As banks reinvent themselves using technology to drive digital change in the future, risk teams expect to do so, too.
Five challenges for banks
As banks transition from the middle to the third phase of the transformation journey, they must navigate five broad challenges.
1. Managing emerging risks and increased competition: Broader geopolitical, social and environmental concerns are looming larger, as regulatory fragmentation continues and competition intensifies. FinTechs and major technology companies seek traction in profitable parts of financial services, while banks’ strategic options to deliver 11% to 15% ROE narrow. Cybersecurity is now clearly the top risk for boards and CROs.
2. Leading a digital transformation of risk management: Technology has reshaped customer interfaces, but banks still have to implement new technologies in the middle and back office to drive fundamental change. Risk functions must change how they monitor risk profiles and enable innovation, and become smarter, faster and more cost-effective. New talent in technology and risk will be necessary, but hard to attract.
3. Operationalizing three-lines-of-defense models: Operationalization of the three-lines model is necessary to improve the effectiveness and cost-efficiency of risk management. Talent shortages are expected in advanced analytics, model risk and other key areas. Standardization and automation are accelerating, even if broader technology deployments are delayed.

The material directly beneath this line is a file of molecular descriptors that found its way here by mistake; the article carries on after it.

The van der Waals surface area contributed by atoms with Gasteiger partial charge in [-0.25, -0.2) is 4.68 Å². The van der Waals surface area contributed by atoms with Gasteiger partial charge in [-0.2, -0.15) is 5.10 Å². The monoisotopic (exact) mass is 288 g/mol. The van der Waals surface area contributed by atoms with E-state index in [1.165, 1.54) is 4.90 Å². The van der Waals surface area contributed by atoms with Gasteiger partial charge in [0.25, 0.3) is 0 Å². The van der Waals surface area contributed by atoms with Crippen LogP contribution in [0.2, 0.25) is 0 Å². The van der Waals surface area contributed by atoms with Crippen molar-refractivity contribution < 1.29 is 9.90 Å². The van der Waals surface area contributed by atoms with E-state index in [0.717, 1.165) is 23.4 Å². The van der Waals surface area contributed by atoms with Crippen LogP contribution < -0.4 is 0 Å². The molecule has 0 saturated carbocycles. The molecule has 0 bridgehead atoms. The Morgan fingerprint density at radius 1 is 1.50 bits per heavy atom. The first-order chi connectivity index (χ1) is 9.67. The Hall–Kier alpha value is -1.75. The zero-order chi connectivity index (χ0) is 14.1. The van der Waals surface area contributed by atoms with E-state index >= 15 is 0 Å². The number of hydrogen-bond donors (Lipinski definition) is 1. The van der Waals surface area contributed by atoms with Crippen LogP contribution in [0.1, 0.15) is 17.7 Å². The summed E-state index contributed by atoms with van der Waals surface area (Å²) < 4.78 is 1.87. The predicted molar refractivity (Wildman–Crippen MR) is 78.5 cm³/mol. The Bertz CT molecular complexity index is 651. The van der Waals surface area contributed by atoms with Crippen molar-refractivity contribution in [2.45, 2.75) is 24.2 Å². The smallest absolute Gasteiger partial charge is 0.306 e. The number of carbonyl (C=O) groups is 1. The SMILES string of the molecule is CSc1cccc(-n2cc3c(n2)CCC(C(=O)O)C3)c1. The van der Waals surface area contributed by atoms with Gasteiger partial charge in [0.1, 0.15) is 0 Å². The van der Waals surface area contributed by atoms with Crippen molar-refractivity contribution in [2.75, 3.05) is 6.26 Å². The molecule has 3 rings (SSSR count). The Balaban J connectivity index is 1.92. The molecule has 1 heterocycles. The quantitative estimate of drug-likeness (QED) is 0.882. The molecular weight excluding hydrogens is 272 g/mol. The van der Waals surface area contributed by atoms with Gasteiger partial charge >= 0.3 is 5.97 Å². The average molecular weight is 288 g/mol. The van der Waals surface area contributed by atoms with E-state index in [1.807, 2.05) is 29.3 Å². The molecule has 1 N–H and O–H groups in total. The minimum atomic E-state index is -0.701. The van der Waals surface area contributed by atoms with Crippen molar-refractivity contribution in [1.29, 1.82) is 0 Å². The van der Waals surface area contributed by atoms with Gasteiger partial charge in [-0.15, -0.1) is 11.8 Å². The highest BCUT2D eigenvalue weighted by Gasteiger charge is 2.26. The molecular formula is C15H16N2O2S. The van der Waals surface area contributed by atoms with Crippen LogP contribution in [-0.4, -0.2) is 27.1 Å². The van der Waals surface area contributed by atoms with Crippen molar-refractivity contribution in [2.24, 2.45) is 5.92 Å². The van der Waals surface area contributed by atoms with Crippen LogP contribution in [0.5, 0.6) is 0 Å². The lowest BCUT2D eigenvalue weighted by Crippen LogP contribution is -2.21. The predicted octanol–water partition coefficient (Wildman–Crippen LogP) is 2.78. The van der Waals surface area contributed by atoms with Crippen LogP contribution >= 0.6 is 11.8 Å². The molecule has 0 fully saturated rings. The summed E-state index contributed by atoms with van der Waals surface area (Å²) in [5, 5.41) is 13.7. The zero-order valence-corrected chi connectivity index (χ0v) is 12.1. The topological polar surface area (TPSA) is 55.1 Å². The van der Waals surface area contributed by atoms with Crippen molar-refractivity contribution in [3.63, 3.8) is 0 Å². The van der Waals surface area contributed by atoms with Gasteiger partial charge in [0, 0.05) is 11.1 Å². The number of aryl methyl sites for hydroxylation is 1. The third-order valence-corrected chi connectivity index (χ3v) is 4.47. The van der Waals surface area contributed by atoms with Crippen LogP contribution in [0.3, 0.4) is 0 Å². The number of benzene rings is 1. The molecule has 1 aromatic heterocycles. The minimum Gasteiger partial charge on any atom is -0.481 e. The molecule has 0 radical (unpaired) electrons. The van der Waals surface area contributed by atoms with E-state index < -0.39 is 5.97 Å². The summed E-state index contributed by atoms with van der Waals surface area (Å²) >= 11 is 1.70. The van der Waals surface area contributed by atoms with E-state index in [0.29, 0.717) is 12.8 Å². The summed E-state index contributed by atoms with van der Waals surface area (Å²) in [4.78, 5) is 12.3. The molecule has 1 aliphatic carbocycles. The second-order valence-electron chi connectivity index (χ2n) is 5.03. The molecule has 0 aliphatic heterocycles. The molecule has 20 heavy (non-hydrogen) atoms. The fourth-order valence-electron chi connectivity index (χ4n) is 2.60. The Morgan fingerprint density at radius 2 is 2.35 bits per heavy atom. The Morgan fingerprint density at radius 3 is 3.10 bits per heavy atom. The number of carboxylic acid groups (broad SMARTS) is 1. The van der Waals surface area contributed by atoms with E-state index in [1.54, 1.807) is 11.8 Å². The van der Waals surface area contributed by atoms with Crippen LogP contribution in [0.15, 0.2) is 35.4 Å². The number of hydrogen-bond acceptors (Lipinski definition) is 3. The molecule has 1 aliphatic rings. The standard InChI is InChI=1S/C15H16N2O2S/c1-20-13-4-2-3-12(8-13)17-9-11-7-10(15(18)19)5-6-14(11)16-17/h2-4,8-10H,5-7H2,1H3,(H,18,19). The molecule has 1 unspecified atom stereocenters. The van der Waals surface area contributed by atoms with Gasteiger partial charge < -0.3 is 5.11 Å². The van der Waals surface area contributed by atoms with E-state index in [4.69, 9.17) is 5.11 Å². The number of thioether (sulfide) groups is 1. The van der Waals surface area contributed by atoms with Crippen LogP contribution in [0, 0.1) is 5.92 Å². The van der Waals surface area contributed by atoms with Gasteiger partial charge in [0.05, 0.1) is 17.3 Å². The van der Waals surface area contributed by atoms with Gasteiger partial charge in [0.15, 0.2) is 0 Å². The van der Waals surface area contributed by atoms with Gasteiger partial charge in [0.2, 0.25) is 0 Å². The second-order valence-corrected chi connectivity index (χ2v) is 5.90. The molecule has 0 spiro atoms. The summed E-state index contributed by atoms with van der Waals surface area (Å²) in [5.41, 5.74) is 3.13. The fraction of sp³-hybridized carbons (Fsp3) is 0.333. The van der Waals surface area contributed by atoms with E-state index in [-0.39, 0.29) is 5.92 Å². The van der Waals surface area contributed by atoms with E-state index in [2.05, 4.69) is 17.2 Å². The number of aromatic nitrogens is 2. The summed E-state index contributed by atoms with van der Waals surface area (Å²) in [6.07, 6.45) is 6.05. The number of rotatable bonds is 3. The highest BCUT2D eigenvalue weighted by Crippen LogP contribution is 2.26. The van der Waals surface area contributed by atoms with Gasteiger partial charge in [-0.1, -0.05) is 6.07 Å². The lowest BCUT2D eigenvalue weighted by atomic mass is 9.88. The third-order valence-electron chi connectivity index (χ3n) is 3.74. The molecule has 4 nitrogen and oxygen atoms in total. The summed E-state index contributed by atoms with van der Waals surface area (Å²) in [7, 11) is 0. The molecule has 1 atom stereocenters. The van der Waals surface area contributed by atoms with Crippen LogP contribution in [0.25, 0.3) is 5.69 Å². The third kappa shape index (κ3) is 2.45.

4. Managing nonfinancial risks cost-effectively: Though conduct risk frameworks are in place, there is a long way to go to prove effectiveness and improve cost-efficiency. As risk appetite frameworks evolve, common challenges remain (e.g., expressing appetite for all risk types, cascading appetite to business units). Quantifying nonfinancial risks (e.g., reputational, strategic and cyber risks) remains difficult.
5. Staying resilient and protecting against cyber risks: Banks are rethinking what constitutes operational resiliency. Beyond core competencies (business continuity and disaster recovery), data quality and process-flow mapping need enhancing. In managing cyber risks across the three lines of defense, quantification and reporting are a challenge, even as boards increase oversight. Managing critical vendors more effectively supports operational and cyber-resiliency.